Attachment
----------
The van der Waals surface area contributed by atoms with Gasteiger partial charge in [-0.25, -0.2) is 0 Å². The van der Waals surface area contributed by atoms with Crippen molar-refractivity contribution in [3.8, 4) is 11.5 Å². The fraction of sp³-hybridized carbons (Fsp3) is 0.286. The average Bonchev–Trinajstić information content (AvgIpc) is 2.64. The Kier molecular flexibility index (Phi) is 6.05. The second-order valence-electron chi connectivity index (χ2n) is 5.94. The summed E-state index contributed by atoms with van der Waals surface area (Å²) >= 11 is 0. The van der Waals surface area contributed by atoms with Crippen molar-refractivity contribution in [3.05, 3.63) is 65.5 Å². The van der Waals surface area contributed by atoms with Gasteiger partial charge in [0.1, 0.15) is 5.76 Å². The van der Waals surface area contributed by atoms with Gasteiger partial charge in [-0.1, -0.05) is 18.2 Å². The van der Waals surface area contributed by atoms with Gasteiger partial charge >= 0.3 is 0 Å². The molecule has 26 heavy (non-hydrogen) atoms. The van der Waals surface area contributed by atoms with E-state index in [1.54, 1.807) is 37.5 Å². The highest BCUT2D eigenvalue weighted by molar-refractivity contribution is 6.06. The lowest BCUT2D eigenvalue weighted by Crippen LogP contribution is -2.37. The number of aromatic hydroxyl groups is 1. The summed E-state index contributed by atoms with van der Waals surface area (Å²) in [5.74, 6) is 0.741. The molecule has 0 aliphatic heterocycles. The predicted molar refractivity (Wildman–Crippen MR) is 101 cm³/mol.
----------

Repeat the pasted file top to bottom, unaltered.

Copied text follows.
The van der Waals surface area contributed by atoms with Gasteiger partial charge in [-0.25, -0.2) is 0 Å². The van der Waals surface area contributed by atoms with Crippen molar-refractivity contribution in [3.8, 4) is 11.5 Å². The fraction of sp³-hybridized carbons (Fsp3) is 0.286. The average Bonchev–Trinajstić information content (AvgIpc) is 2.64. The Kier molecular flexibility index (Phi) is 6.05. The second-order valence-electron chi connectivity index (χ2n) is 5.94. The summed E-state index contributed by atoms with van der Waals surface area (Å²) >= 11 is 0. The van der Waals surface area contributed by atoms with Crippen molar-refractivity contribution in [3.05, 3.63) is 65.5 Å². The van der Waals surface area contributed by atoms with Gasteiger partial charge in [0.1, 0.15) is 5.76 Å². The van der Waals surface area contributed by atoms with Gasteiger partial charge in [-0.1, -0.05) is 18.2 Å². The van der Waals surface area contributed by atoms with Gasteiger partial charge >= 0.3 is 0 Å². The molecule has 26 heavy (non-hydrogen) atoms. The van der Waals surface area contributed by atoms with E-state index in [1.54, 1.807) is 37.5 Å². The highest BCUT2D eigenvalue weighted by molar-refractivity contribution is 6.06. The lowest BCUT2D eigenvalue weighted by Crippen LogP contribution is -2.37. The number of aromatic hydroxyl groups is 1. The summed E-state index contributed by atoms with van der Waals surface area (Å²) in [5.74, 6) is 0.741. The molecule has 0 aliphatic heterocycles. The predicted molar refractivity (Wildman–Crippen MR) is 101 cm³/mol.